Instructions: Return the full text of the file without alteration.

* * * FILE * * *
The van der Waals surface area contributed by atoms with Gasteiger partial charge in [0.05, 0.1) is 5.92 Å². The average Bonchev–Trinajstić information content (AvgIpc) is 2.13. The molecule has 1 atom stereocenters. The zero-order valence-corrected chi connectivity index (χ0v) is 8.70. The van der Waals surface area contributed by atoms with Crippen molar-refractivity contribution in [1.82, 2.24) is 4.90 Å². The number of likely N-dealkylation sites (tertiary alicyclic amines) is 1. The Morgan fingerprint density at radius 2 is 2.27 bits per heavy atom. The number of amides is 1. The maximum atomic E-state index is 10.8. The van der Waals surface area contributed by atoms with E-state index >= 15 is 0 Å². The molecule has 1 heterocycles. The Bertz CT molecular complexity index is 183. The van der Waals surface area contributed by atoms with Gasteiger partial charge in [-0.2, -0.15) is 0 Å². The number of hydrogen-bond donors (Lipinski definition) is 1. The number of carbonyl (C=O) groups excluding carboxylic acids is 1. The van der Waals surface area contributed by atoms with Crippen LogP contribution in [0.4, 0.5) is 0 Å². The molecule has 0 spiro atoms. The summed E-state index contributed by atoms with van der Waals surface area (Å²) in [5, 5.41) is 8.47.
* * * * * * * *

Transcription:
The van der Waals surface area contributed by atoms with Gasteiger partial charge in [0.05, 0.1) is 5.92 Å². The average Bonchev–Trinajstić information content (AvgIpc) is 2.13. The molecule has 1 atom stereocenters. The zero-order valence-corrected chi connectivity index (χ0v) is 8.70. The van der Waals surface area contributed by atoms with Crippen molar-refractivity contribution in [1.82, 2.24) is 4.90 Å². The number of likely N-dealkylation sites (tertiary alicyclic amines) is 1. The Morgan fingerprint density at radius 2 is 2.27 bits per heavy atom. The number of amides is 1. The maximum atomic E-state index is 10.8. The van der Waals surface area contributed by atoms with E-state index >= 15 is 0 Å². The molecule has 1 heterocycles. The Bertz CT molecular complexity index is 183. The van der Waals surface area contributed by atoms with Gasteiger partial charge in [-0.2, -0.15) is 0 Å². The number of hydrogen-bond donors (Lipinski definition) is 1. The number of carbonyl (C=O) groups excluding carboxylic acids is 1. The van der Waals surface area contributed by atoms with Crippen LogP contribution in [0.4, 0.5) is 0 Å². The molecule has 0 spiro atoms. The summed E-state index contributed by atoms with van der Waals surface area (Å²) in [5, 5.41) is 8.47.